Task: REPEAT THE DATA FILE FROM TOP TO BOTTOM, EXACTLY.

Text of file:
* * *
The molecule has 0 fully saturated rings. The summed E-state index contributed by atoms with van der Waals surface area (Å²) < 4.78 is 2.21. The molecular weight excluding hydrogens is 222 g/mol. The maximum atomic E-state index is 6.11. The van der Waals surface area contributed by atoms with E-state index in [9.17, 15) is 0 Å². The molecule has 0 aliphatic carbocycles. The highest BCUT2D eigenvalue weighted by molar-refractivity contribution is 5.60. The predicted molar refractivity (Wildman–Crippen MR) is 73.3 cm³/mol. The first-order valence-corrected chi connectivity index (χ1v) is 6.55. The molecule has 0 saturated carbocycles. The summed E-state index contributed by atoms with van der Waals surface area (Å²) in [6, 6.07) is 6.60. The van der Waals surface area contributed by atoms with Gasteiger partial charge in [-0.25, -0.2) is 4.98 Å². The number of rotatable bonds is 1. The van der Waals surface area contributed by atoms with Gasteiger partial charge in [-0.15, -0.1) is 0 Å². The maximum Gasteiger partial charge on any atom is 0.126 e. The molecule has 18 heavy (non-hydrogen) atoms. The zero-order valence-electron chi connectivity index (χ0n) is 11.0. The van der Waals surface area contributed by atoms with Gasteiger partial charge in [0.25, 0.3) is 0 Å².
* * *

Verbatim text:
The molecule has 0 fully saturated rings. The summed E-state index contributed by atoms with van der Waals surface area (Å²) < 4.78 is 2.21. The molecular weight excluding hydrogens is 222 g/mol. The maximum atomic E-state index is 6.11. The van der Waals surface area contributed by atoms with E-state index in [9.17, 15) is 0 Å². The molecule has 0 aliphatic carbocycles. The highest BCUT2D eigenvalue weighted by molar-refractivity contribution is 5.60. The predicted molar refractivity (Wildman–Crippen MR) is 73.3 cm³/mol. The first-order valence-corrected chi connectivity index (χ1v) is 6.55. The molecule has 0 saturated carbocycles. The summed E-state index contributed by atoms with van der Waals surface area (Å²) in [6, 6.07) is 6.60. The van der Waals surface area contributed by atoms with Gasteiger partial charge in [-0.25, -0.2) is 4.98 Å². The number of rotatable bonds is 1. The van der Waals surface area contributed by atoms with Gasteiger partial charge in [-0.15, -0.1) is 0 Å². The maximum Gasteiger partial charge on any atom is 0.126 e. The molecule has 18 heavy (non-hydrogen) atoms. The zero-order valence-electron chi connectivity index (χ0n) is 11.0. The van der Waals surface area contributed by atoms with Gasteiger partial charge in [0.25, 0.3) is 0 Å².